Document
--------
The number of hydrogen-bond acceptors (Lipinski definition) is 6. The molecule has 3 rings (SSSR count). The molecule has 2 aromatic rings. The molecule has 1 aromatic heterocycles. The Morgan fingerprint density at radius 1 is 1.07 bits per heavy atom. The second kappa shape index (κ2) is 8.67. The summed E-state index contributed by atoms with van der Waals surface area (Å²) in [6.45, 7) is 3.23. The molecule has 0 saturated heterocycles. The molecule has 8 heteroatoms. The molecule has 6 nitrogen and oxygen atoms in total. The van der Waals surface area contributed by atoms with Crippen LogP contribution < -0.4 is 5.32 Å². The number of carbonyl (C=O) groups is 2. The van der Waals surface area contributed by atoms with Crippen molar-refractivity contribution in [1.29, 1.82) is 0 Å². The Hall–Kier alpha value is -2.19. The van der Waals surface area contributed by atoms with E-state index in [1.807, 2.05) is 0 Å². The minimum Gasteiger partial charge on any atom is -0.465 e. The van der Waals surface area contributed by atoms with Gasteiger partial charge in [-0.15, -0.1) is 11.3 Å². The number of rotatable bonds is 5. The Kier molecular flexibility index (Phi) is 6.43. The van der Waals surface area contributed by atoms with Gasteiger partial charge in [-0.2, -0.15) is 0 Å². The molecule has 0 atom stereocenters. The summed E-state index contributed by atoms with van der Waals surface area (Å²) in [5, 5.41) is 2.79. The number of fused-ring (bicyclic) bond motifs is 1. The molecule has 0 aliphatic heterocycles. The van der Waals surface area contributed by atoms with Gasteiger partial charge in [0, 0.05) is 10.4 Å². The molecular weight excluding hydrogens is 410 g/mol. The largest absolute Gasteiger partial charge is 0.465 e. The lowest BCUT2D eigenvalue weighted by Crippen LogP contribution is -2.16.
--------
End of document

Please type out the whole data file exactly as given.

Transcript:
The number of hydrogen-bond acceptors (Lipinski definition) is 6. The molecule has 3 rings (SSSR count). The molecule has 2 aromatic rings. The molecule has 1 aromatic heterocycles. The Morgan fingerprint density at radius 1 is 1.07 bits per heavy atom. The second kappa shape index (κ2) is 8.67. The summed E-state index contributed by atoms with van der Waals surface area (Å²) in [6.45, 7) is 3.23. The molecule has 0 saturated heterocycles. The molecule has 8 heteroatoms. The molecule has 6 nitrogen and oxygen atoms in total. The van der Waals surface area contributed by atoms with Crippen LogP contribution < -0.4 is 5.32 Å². The number of carbonyl (C=O) groups is 2. The van der Waals surface area contributed by atoms with Crippen molar-refractivity contribution in [1.29, 1.82) is 0 Å². The Hall–Kier alpha value is -2.19. The van der Waals surface area contributed by atoms with E-state index in [1.807, 2.05) is 0 Å². The minimum Gasteiger partial charge on any atom is -0.465 e. The van der Waals surface area contributed by atoms with Gasteiger partial charge in [-0.15, -0.1) is 11.3 Å². The number of rotatable bonds is 5. The Kier molecular flexibility index (Phi) is 6.43. The van der Waals surface area contributed by atoms with Gasteiger partial charge in [-0.2, -0.15) is 0 Å². The molecule has 0 atom stereocenters. The summed E-state index contributed by atoms with van der Waals surface area (Å²) in [5, 5.41) is 2.79. The number of fused-ring (bicyclic) bond motifs is 1. The molecule has 0 aliphatic heterocycles. The van der Waals surface area contributed by atoms with Gasteiger partial charge in [0, 0.05) is 10.4 Å². The molecular weight excluding hydrogens is 410 g/mol. The largest absolute Gasteiger partial charge is 0.465 e. The lowest BCUT2D eigenvalue weighted by Crippen LogP contribution is -2.16.